Letters to the Editor
Readers write about Liberia's progress in its struggle against corruption, and why low-interest mortgages could help the credit crisis.
Liberia's efforts to combat corruption are working
In regard to the Sept. 25 article, "Persistent corruption threatens Liberian stability": The piece does not present a complete or accurate picture of efforts on the ground to fight the systemic corruption that has plagued Liberia for many years. The Liberian government, under President Ellen Johnson-Sirleaf, has a zero-tolerance policy for corruption. This is not mere rhetoric.
The government has drafted and submitted to the National Legislature a code of conduct that would apply stringent ethics requirements to all branches of government. Several high-ranking government officials have been dismissed and are under investigation or prosecution for misuse of public funds or abuse of public trust; some 50 cases are with the Ministry of Justice.
Our progress has been recognized by the World Bank, which showed that last year, Liberia made the second-highest gains against corruption in the world by adopting 21 new reform measures. Liberia also gained 13 points in the World Bank's "Doing Business" indicators, because the government acknowledges that the private sector must be the engine of our growth and is working hard to reduce barriers to investment. These endorsements are not just show, but are generally accepted as substantive indicators of technical and real progress.
We have also become a member of the Extractive Industries Transparency Initiative, working to apply these standards to the mining and forestry sectors – a cornerstone of our revitalizing economy. Liberia needs private investment to thrive, but these investments must be transparent and aligned with the best interests of Liberians. It became clear that the original tendering process had suffered from undue influence. The old way of doing business will not stand.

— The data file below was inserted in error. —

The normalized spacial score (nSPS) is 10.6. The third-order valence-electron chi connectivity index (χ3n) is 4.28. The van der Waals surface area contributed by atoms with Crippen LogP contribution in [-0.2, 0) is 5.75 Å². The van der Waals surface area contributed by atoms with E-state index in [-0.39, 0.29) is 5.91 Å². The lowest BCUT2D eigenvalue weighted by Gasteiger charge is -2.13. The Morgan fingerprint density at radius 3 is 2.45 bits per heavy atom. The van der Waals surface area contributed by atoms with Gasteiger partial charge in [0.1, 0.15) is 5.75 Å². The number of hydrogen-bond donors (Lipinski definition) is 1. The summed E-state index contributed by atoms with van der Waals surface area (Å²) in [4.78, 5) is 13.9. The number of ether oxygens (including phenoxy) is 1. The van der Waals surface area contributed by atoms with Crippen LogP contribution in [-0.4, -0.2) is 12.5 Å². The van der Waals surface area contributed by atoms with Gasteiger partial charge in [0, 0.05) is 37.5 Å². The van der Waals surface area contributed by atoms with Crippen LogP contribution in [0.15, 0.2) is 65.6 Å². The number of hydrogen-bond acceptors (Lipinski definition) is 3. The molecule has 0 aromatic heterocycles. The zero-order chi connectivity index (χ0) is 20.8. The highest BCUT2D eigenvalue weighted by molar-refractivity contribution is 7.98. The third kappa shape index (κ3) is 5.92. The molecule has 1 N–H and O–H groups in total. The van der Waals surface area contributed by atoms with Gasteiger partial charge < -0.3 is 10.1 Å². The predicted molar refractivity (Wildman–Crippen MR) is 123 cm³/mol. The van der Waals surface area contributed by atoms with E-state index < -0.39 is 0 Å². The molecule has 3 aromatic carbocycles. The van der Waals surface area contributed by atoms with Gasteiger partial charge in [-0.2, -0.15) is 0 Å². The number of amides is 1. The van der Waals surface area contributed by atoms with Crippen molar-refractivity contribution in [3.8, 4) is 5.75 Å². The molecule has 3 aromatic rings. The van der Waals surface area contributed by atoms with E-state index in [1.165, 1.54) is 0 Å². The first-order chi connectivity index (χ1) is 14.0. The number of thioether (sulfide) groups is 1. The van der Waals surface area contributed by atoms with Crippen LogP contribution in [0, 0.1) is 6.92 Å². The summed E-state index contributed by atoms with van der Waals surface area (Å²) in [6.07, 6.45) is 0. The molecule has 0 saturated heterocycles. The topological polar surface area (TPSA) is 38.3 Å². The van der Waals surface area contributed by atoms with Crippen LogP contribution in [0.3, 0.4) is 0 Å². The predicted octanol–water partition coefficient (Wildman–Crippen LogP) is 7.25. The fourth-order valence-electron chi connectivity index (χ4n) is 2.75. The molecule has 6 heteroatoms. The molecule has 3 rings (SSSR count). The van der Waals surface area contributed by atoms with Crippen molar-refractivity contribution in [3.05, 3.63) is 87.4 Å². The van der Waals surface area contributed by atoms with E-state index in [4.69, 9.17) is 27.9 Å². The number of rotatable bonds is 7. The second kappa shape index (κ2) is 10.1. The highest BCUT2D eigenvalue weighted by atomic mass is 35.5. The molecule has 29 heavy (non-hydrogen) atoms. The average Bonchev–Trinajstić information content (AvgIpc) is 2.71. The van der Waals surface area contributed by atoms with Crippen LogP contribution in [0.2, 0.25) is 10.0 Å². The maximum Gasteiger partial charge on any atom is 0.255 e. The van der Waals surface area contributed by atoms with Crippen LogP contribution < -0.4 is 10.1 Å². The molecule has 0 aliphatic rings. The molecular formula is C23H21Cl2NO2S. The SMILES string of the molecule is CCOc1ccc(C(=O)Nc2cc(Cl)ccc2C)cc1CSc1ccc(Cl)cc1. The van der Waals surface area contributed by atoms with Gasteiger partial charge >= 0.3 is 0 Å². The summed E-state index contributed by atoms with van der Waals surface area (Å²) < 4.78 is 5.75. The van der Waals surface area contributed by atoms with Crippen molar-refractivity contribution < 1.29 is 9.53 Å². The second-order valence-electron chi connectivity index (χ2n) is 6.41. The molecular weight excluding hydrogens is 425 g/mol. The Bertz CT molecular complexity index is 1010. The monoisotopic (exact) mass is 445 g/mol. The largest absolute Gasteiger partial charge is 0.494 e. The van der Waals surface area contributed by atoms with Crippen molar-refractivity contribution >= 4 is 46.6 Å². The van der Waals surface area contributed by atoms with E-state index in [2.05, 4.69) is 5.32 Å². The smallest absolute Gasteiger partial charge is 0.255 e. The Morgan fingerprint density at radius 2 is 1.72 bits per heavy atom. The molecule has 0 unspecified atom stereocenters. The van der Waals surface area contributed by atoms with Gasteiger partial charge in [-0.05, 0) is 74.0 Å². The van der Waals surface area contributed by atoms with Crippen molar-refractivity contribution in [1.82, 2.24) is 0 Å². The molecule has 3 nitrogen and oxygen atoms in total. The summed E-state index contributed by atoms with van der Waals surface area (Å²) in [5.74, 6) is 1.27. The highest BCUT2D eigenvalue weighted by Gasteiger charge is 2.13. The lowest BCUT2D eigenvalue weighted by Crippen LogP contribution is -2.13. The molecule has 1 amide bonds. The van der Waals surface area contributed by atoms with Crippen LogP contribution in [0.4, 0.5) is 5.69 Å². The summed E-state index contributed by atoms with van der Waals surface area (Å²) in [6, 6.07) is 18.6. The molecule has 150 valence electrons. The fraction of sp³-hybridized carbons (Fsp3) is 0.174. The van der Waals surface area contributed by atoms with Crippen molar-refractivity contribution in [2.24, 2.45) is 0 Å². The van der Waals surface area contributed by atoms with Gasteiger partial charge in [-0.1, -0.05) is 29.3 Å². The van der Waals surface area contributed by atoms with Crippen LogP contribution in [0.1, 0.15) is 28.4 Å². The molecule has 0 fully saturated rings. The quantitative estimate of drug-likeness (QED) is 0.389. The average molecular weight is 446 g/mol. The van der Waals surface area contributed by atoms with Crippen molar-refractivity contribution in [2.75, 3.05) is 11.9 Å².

The culmination and future of these efforts is the new Liberian Anti-Corruption Commission; it establishes a legal framework for fighting corruption. We will support their call for all government officials to publicly declare their assets under oath. They will work to establish a formal mechanism via which corruption can be reported and pursued.
Liberia is blessed with a vibrant civil society, including journalists and watchdog organizations. Throughout the early stages of the anticorruption fight, we have tried to communicate our progress to the Liberian people. They are naturally skeptical; they understand better than anyone that 20 years of dependency, deprivation, and lawlessness have given corruption deep roots. But accusations based on anecdotal evidence or rumor can negatively affect our progress, and threaten to destabilize the system.
While Liberia does enjoy the increased international attention that bold new leadership can bring, we do not get a pass on substance. If anything, our international partners scrutinize our efforts all the more closely for the hope that Liberia really can be what it has the potential to be under accountable governance.
We have worked hard to achieve significant gains in as short a time as possible. Implementation of these plans is now the key, and these international partners will provide vital resources in support of our further efforts. We also hope that these international endorsements of our progress will help us attain Threshold Status with the Millennium Challenge Corporation, which will mean access to significant resources that we can invest in our national Poverty Reduction Strategy. This will translate the progress into more visible gains on the ground, which will help the Liberian people believe that the New Liberia is here to stay.
Provide mortgages with low interest
In response to the Sept. 30 article, "Dow's historic drop reflects financial system's challenges": I think the solution to the credit crisis should be a law to limit interest rates to 5 percent and lower credit limits to short terms. With such a law, unforeseen problems in the market would not result in devastating consequences for lenders and borrowers. Bad things often happen. But if less is risked, it would be more common to survive those bad times.
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